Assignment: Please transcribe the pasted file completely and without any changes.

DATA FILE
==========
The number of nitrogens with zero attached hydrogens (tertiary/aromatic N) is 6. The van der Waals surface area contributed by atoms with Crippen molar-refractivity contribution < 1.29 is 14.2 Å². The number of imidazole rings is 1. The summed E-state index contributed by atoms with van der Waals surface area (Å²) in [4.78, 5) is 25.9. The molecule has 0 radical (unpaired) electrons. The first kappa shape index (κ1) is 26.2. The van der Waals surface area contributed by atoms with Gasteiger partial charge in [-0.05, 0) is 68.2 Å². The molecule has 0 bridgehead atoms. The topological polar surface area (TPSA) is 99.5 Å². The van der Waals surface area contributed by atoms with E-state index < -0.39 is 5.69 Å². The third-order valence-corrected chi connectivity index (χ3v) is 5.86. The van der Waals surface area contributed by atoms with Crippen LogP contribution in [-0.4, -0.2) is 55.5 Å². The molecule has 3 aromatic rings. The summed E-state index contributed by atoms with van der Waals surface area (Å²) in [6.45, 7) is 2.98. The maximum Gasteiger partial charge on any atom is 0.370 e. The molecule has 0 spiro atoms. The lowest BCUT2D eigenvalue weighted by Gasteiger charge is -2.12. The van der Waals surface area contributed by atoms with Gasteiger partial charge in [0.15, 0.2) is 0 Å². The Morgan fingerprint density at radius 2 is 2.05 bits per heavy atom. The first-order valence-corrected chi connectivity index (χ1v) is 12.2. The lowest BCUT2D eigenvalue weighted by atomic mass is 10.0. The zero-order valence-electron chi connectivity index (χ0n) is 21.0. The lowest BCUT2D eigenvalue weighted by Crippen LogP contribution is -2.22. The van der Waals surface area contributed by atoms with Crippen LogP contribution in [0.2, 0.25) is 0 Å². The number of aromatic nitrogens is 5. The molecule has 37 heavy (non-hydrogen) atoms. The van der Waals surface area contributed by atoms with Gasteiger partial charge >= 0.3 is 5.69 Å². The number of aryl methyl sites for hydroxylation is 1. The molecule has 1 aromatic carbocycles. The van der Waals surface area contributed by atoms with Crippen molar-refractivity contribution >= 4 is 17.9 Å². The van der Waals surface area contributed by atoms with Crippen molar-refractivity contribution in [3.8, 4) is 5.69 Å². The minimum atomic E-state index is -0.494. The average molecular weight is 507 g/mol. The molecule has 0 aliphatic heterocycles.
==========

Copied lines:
The number of nitrogens with zero attached hydrogens (tertiary/aromatic N) is 6. The van der Waals surface area contributed by atoms with Crippen molar-refractivity contribution < 1.29 is 14.2 Å². The number of imidazole rings is 1. The summed E-state index contributed by atoms with van der Waals surface area (Å²) in [4.78, 5) is 25.9. The molecule has 0 radical (unpaired) electrons. The first kappa shape index (κ1) is 26.2. The van der Waals surface area contributed by atoms with Gasteiger partial charge in [-0.05, 0) is 68.2 Å². The molecule has 0 bridgehead atoms. The topological polar surface area (TPSA) is 99.5 Å². The van der Waals surface area contributed by atoms with E-state index < -0.39 is 5.69 Å². The third-order valence-corrected chi connectivity index (χ3v) is 5.86. The van der Waals surface area contributed by atoms with Crippen LogP contribution in [-0.4, -0.2) is 55.5 Å². The molecule has 3 aromatic rings. The summed E-state index contributed by atoms with van der Waals surface area (Å²) in [6.45, 7) is 2.98. The maximum Gasteiger partial charge on any atom is 0.370 e. The molecule has 0 spiro atoms. The lowest BCUT2D eigenvalue weighted by Gasteiger charge is -2.12. The van der Waals surface area contributed by atoms with Gasteiger partial charge in [0.15, 0.2) is 0 Å². The Morgan fingerprint density at radius 2 is 2.05 bits per heavy atom. The first-order valence-corrected chi connectivity index (χ1v) is 12.2. The lowest BCUT2D eigenvalue weighted by atomic mass is 10.0. The zero-order valence-electron chi connectivity index (χ0n) is 21.0. The lowest BCUT2D eigenvalue weighted by Crippen LogP contribution is -2.22. The van der Waals surface area contributed by atoms with Crippen LogP contribution in [0.2, 0.25) is 0 Å². The number of aromatic nitrogens is 5. The molecule has 37 heavy (non-hydrogen) atoms. The van der Waals surface area contributed by atoms with Gasteiger partial charge >= 0.3 is 5.69 Å². The number of aryl methyl sites for hydroxylation is 1. The molecule has 1 aromatic carbocycles. The van der Waals surface area contributed by atoms with Crippen molar-refractivity contribution >= 4 is 17.9 Å². The van der Waals surface area contributed by atoms with Crippen molar-refractivity contribution in [3.8, 4) is 5.69 Å². The minimum atomic E-state index is -0.494. The average molecular weight is 507 g/mol. The molecule has 0 aliphatic heterocycles.